Ataulfo or Honey Mango

Available March–July
Small, bright yellow with a honey-sweet, tropical flavor and smooth, fiberless flesh. Soft Ataulfo or honey mangoes are ideal for blending into smoothies, sauces, and nice creams.
Ripeness indicators: The skin starts to turn a deep yellow gold and will wrinkle slightly when the fruit is fully ripe.

Keitt Mango

Available March–April, August–September
Citrusy, with firm flesh and deep green skin. The fruit keeps its shape when sliced or diced for salsa and salads.
Ripeness indicators: Keitt mangoes have skin that remains green, even when ripe. The fruit should feel soft (like a peach) and smell fragrant.

Haden Mango

Available March–May
Haden mangoes are ultra-peachy, slightly sour, and firm. The medium-size fruit is more round than oblong, with skin that’s green, gold, and red. Use anywhere you’d use fresh peaches.
Ripeness indicators: The green skin turns yellow as it ripens, and the red blush becomes more predominant.

Francis or Haitian Mango

Available May–June
Francis or Haitian mangoes are slightly S-shaped, super-sweet, and somewhat fibrous with green-yellow skin. Francis mangoes are best in raw recipes where their fibers aren’t as noticeable.
Ripeness indicators: The yellower the skin, the riper the mango. The fruits are also very fragrant when ripe.

Kent or Florida Red Mango

Available December–February
Kent or Florida red mangoes are juicy and sweet-tart with green skin. The creamy, deep-orange flesh is smooth enough for blended recipes, and firm enough for slicing and dicing.
Ripeness indicators: Green-gold skin with yellow freckling is a sign of optimal ripeness. The fruit may also develop a rosy blush over a small area.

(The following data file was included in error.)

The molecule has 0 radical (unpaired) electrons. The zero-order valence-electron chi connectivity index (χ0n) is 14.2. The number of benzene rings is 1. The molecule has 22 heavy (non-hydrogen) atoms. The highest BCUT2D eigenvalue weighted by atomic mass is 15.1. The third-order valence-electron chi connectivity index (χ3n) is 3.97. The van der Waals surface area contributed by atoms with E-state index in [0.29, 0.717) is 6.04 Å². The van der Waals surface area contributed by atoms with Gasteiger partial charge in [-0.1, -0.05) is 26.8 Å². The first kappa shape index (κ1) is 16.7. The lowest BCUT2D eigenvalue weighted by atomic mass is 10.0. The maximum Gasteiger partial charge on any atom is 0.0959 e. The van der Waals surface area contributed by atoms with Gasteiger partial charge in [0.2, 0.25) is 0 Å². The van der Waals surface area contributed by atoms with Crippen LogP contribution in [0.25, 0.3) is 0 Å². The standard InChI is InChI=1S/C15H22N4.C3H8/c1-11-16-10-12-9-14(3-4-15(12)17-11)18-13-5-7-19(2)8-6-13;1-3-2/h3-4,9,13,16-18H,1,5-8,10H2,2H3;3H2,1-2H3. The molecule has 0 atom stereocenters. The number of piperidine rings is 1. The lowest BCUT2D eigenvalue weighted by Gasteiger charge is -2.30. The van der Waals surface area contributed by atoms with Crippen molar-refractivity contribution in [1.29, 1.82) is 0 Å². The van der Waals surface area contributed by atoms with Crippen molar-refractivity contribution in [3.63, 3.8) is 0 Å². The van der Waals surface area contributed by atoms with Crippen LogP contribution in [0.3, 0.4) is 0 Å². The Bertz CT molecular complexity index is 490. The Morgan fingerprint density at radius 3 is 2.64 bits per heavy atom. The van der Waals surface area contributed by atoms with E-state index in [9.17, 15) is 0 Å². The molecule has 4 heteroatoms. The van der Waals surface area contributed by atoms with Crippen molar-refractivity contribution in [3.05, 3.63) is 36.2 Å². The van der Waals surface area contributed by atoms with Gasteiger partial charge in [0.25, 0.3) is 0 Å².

Alphonso Mango

Available April–July
Golden on the outside with saffron-hued, creamy, non-fibrous flesh. Alphonso is known as “the king of mangoes” in India, where it’s eaten for breakfast, blended into drinks, and added to spicy curries.
Ripeness indicators: Greenish-yellow skin turns more golden and the fruit becomes lusciously fragrant. Alphonso mangoes can become over-ripe very quickly.

Recipes to Try Today

Check out our collection of favorite vegan mango recipes for more ways to enjoy the sweet, tender fruit!

National Mango Board photos used with permission. All rights reserved.

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About the Author

Headshot of Mary Margaret Chappell

About the Author

Mary Margaret Chappell

When Mary Margaret Chappell first started out in the plant-based food world as a writer, editor, and recipe developer, she was a bacon-loving former pastry chef who didn’t think she could ever cook without butter. Fourteen years, four cookbooks, dozens of cooking classes, and hundreds of recipes later, her favorite thing in the world is sharing the tips, techniques, and recipes that show just how easy and delicious whole-food, plant-based cooking can be. The former food editor of Vegetarian Times magazine has done away with her dependency on butter and is honing her skills at baking with natural sweeteners. Chappell lives in France, where plant-based eating can often be a challenge, but the fruits, vegetables, grains, and legumes available are simply amazing. Find her on Instagram and Facebook.